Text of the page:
There are many types of nonprofit organizations that exist for the main purpose of making the world a better place. The designation between an NGO vs nonprofit tells a lot about where the organization is based or provides aid. While an NGO is likely to also be classified as a nonprofit, the reverse is not always the case.
If you’re looking for opportunities to help benefit the greater good, then opportunities at NGOs or nonprofit organizations would be a great place to start. Here, we will outline what makes the two types of selfless businesses different.
What is an NGO?
NGO stands for non-governmental organization.
The term and business type was created in 1945, with the inception of the United Nations.
As the name implies, the organization is not part of the government, but they do still help provide humanitarian aid and advocate for social change. They may also operate in the same areas that government agencies do, but they are not part of the government.
NGOs can exist at the local, national, or international level. In most cases, they either operate internationally or are based in the US, but provide services across borders.
For example, the Salvation Army and American Red Cross are NGOs that are headquartered in the US, but can be found providing services across the world.
There are also NGOs that are international, like the United Nations and Amnesty International, for example.
NGOs are geared towards helping benefit society at large and may do so across sectors and practices, such as:
- Managing emerging health crises (i.e. coronavirus, HIV/AIDS, etc.)
- Promoting health education (i.e. waste disposal and good hygiene)
- Developing social institutions (i.e. schools and roads)
- Securing women’s equality (i.e. boosting literacy and offering counseling)
- Dealing with community issues (i.e. crime, prostitution, etc.)
What is an NPO?
A nonprofit organization refers to a business that does not distribute its profits to owners or shareholders. Instead, the profits get reinvested into the business to manage expenses, meet its social goals, and pay staff.
Nonprofit organizations have the mission to help a specific cause or community.
Nonprofits may operate on a small-scale, like within a community, or on a broader scale, like nationwide.
For example, there are nonprofit organizations that are very big in scale, such as hospitals and universities. In fact, the University of the People (UoPeople) is a nonprofit organization that provides quality and affordable, tuition-free, online education to students around the world.
NPOs exist to serve a variety of causes and issues. For example, they may:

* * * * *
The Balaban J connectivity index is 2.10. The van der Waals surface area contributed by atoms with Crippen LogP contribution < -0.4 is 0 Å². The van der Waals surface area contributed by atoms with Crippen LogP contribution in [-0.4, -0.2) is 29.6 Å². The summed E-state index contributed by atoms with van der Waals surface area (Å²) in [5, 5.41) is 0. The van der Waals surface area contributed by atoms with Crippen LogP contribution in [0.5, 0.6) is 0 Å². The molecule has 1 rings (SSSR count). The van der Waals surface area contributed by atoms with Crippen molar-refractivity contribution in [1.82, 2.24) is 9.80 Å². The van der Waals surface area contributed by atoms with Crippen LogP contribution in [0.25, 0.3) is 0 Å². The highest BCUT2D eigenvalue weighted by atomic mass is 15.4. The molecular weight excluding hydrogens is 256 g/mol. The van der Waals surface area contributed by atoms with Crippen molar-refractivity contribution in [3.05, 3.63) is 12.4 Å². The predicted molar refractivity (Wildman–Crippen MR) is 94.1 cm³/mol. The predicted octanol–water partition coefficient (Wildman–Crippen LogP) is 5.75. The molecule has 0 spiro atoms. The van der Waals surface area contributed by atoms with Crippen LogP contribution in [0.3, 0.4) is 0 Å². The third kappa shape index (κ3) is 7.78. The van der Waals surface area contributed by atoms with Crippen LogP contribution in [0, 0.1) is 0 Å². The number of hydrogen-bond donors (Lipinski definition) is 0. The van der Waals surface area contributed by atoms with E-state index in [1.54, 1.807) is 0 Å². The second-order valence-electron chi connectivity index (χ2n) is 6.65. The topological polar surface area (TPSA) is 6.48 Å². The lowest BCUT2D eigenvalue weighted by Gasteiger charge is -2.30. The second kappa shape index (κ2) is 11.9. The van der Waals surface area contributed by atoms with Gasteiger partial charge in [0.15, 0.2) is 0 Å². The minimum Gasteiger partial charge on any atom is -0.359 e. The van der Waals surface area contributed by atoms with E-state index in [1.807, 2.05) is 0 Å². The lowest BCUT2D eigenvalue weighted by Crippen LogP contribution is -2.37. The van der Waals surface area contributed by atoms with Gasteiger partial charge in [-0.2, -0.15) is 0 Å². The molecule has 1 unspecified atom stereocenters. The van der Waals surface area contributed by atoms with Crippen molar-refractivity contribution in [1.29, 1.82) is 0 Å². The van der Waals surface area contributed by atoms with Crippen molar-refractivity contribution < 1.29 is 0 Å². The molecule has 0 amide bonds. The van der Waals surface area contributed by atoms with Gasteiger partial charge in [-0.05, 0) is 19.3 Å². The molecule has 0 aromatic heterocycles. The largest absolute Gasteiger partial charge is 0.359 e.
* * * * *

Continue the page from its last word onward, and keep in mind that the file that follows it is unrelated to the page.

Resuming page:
- Support scientific research
- Provide literacy and educational programs
- Prevent animal cruelty
- Aid in stopping child abuse
- Promote sports programs
NGO vs. NPO
When comparing an NGO vs NPO, it’s useful to know that most NGOs are also nonprofits. However, only some nonprofits are NGOs. A nonprofit can be an NGO when it operates across borders. An example of this case is Doctors Without Borders.
NGOs tend to be classified within two groups:
- Operational NGO: Geared towards making small changes through specific projects
- Campaigning NGO: Aimed at influencing political systems to usher in large changes
Similarities of NGOs and NPOs
There are many similarities between NGOs and NPOs.
Both have the goal to better society.
Additionally, both can operate at whatever scale they so wish, whether it be locally or nationally (or in the cases of NGOs, often internationally).
NGOs and NPOs both have the opportunity to receive aid from the government through grants and receive tax-exempt donations.
How NGOs Operate
NGOs receive funding much like NPOs. They may call on private donations, loans, grants, membership dues, and the sale of services to stay in business.
While it’s possible to receive government aid and funding, governments do not get to influence NGOs’ decision-making, hence the term “non-governmental” organization.
Like NPOs, NGOs can receive tax exemptions by applying as a 503(c) type of business with the Internal Revenue Service (IRS). This is true for US-based NGOs, not internationally-based NGOs.
How NPOs Operate
NPOs receive their funding from different sources, which tend to include:
- Membership duties and fees
- Corporate contributions
- Grants from foundations
- Government contracts or grants
- Tax revenue
The Bottom Line
When comparing NGO vs nonprofit, you can see that they have a lot in common. While both organizations aim to serve the public and promote positive social change, the main differentiator is that non-governmental organizations operate internationally.
Through the support of volunteers and donations, these entities exist and are able to meet their goals and help change the world for the better.